Developer: Campo Santo
Platform: Playstation 4
But something goes wrong. Jules becomes ill. Her memory begins to fail her and she has ‘episodes’ at work. She is diagnosed with early onset Alzheimers.
Jules’ condition deteriorates rapidly and she returns to Australia to be cared for by her family.
Searching for solace and wanting to escape from his former life, Henry takes up a job as a forest ranger in Shosone National Park, Wyoming.
Firewatch’s plot synopsis about a man having a midlife crisis sounds more like a screenplay for an Alexander Payne film than the set up for a video game. Which is probably why Campo Santo’s title turned so many heads earlier this year and received polarizing reviews from critics and audiences alike. It’s a game that has the story beats and ambiguous nature of an arthouse film. For some, it was a revelation. Others wondered what all the fuss was about.
On his first day on-site, Henry is contacted via walkie talkie by Delilah, a ranger at another watch tower. There is a spark between the two and they develop a bond. Henry is weary and reclusive but he is gradually charmed by Delilah who is playful, flirty and reckless.
Their blossoming friendship turns into an embattled comradery when some strange developments begin to occur near Henry’s site. Communication lines are cut. Someone appears to be listening to their calls. And some bratty drunk teenage girls are causing a nuisance down by the lake.
Henry’s sense of paranoia builds as he wonders who is out there and whether Delilah is everything she says she is.
Firewatch is a character study in broken people. When Henry first arrives at his station, Delilah says as much to him. That only someone with something to hide or something to run away from would take a job in somewhere so remote. She’s talking about herself as much as she is Henry.
Henry himself isn’t perfect. Although the introduction to Firewatch gives the player a series of choices to make ‘as Henry’, there is still a selfish undercurrent to his personality. When your wife Jules has a big career opportunity in another city, you can discourage her from taking it or suggest to live apart for a while. Choosing to move with her to a new city isn’t a consideration. Over the course of the game, Firewatch has an interesting mix of player agency and established character traits for Henry that shine through no matter what choice you make. I like the ‘warts and all’ nature of Henry’s persona. He is a world weary Gen-Xer who is no longer sure of how he fits in society. Outwardly, he is a nice guy, if a little conceited. I can’t think of many characters in video games like him and that was why he immediately caught my attention.
Firewatch explores Henry’s identity as he tries to make sense of what happened to his life and find some new sense of purpose. Unexplainable events in the forest challenge his sense of trust and morality.
The gameplay itself unfolds in a series of chapters which mark varying passages of time. Sometimes you’ll play a couple of consecutive days in the woods. Other times weeks will have passed. Although it’s possible to be glibly dismissive of Firewatch as being a ‘walking simulator’, I think there are some excellent design mechanics at work. In principle, the player can explore the Wyoming forest in any direction with unfettered freedom. But distinctive landmarks, a compass and clearly signposted instructions from Delilah ensure that if the player simply wants to focus on moving the story forward, they can do so with little hassle. Veering off the beaten path offers rewards for those who choose to do so. There are a couple of Easter eggs in the form of animal critters and outposts with trinkets for Henry to collect.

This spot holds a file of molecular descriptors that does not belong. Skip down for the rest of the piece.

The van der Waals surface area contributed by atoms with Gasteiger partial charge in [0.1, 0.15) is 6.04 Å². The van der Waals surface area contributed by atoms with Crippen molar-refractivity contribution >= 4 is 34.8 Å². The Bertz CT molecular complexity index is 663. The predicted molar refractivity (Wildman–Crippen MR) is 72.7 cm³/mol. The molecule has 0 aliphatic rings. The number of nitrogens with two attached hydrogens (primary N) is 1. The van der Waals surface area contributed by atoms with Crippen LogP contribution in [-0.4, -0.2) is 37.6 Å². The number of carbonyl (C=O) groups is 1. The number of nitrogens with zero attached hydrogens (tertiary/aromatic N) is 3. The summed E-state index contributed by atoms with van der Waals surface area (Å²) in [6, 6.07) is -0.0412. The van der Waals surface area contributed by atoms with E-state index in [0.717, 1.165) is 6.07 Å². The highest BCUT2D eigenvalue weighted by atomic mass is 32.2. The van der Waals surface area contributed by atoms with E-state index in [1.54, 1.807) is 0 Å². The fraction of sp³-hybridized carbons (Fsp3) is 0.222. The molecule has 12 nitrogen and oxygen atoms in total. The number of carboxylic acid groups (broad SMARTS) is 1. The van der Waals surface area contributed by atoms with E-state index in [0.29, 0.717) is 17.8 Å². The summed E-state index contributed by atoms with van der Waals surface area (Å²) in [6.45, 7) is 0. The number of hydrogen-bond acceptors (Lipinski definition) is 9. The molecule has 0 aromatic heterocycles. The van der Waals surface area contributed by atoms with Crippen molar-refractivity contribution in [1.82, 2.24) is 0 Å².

Although Firewatch has a couple of minor ‘collectable item’ components to it, these conventional video game mechanics discreetly take place in the background. I much preferred this approach compared to the likes of Until Dawn which I found to be rather overbearing with the presentation of its collectable game content.
It becomes apparent very early on in Firewatch that there is a certain level of ambiguity to the narrative and that a lot of the game’s mysteries won’t be answered in definitive fashion. This means that the player’s level of appreciation of the game will be largely dependent on their connection with Henry and Delilah.
I found Firewatch to be one of the better narrative games that I’ve experienced. Campo Santo writer Sean Vanaman has created a fascinating pair of lead characters and the overall presentation of the game – the sun baked Wyoming forest, the laconic musical score, the distinctive keepsakes of the Eighties – gives it a vibrant, distinct identity. It must be noted that the voice acting work by Rich Sommer and Cissy Jones is excellent too.
The quality of the script is what elevates Firewatch amongst its contemporaries. The characters are vividly brought to life by their banter and there is real depth to their personalities. It is not a long game by any means but I felt the pacing was just right.
Like a good book or a thought provoking film, the characters, the mysteries and the ending stayed with me long after I completed Firewatch. It’s sure-footedness and many qualities mark Campo Santo as a developer to watch.